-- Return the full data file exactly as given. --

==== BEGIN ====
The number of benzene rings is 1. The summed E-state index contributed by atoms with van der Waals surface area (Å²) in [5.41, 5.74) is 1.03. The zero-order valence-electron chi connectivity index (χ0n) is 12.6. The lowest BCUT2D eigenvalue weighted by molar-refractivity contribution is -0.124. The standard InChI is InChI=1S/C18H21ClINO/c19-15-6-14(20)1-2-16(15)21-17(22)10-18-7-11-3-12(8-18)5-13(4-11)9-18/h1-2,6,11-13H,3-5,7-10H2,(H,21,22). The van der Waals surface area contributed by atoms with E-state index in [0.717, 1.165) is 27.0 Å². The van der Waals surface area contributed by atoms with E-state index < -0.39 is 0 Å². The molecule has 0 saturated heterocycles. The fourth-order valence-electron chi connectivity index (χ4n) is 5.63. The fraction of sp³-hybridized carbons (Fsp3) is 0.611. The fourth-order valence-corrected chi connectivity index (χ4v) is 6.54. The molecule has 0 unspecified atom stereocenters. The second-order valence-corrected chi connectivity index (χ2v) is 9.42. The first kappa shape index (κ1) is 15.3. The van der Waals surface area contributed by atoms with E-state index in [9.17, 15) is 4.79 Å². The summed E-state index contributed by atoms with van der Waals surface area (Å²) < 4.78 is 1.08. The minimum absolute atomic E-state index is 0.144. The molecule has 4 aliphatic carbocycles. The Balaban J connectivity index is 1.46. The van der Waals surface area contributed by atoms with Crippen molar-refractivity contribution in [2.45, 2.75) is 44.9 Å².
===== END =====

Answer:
The number of benzene rings is 1. The summed E-state index contributed by atoms with van der Waals surface area (Å²) in [5.41, 5.74) is 1.03. The zero-order valence-electron chi connectivity index (χ0n) is 12.6. The lowest BCUT2D eigenvalue weighted by molar-refractivity contribution is -0.124. The standard InChI is InChI=1S/C18H21ClINO/c19-15-6-14(20)1-2-16(15)21-17(22)10-18-7-11-3-12(8-18)5-13(4-11)9-18/h1-2,6,11-13H,3-5,7-10H2,(H,21,22). The van der Waals surface area contributed by atoms with E-state index in [0.717, 1.165) is 27.0 Å². The van der Waals surface area contributed by atoms with E-state index < -0.39 is 0 Å². The molecule has 0 saturated heterocycles. The fourth-order valence-electron chi connectivity index (χ4n) is 5.63. The fraction of sp³-hybridized carbons (Fsp3) is 0.611. The fourth-order valence-corrected chi connectivity index (χ4v) is 6.54. The molecule has 0 unspecified atom stereocenters. The second-order valence-corrected chi connectivity index (χ2v) is 9.42. The first kappa shape index (κ1) is 15.3. The van der Waals surface area contributed by atoms with E-state index in [9.17, 15) is 4.79 Å². The summed E-state index contributed by atoms with van der Waals surface area (Å²) < 4.78 is 1.08. The minimum absolute atomic E-state index is 0.144. The molecule has 4 aliphatic carbocycles. The Balaban J connectivity index is 1.46. The van der Waals surface area contributed by atoms with Crippen molar-refractivity contribution in [2.45, 2.75) is 44.9 Å².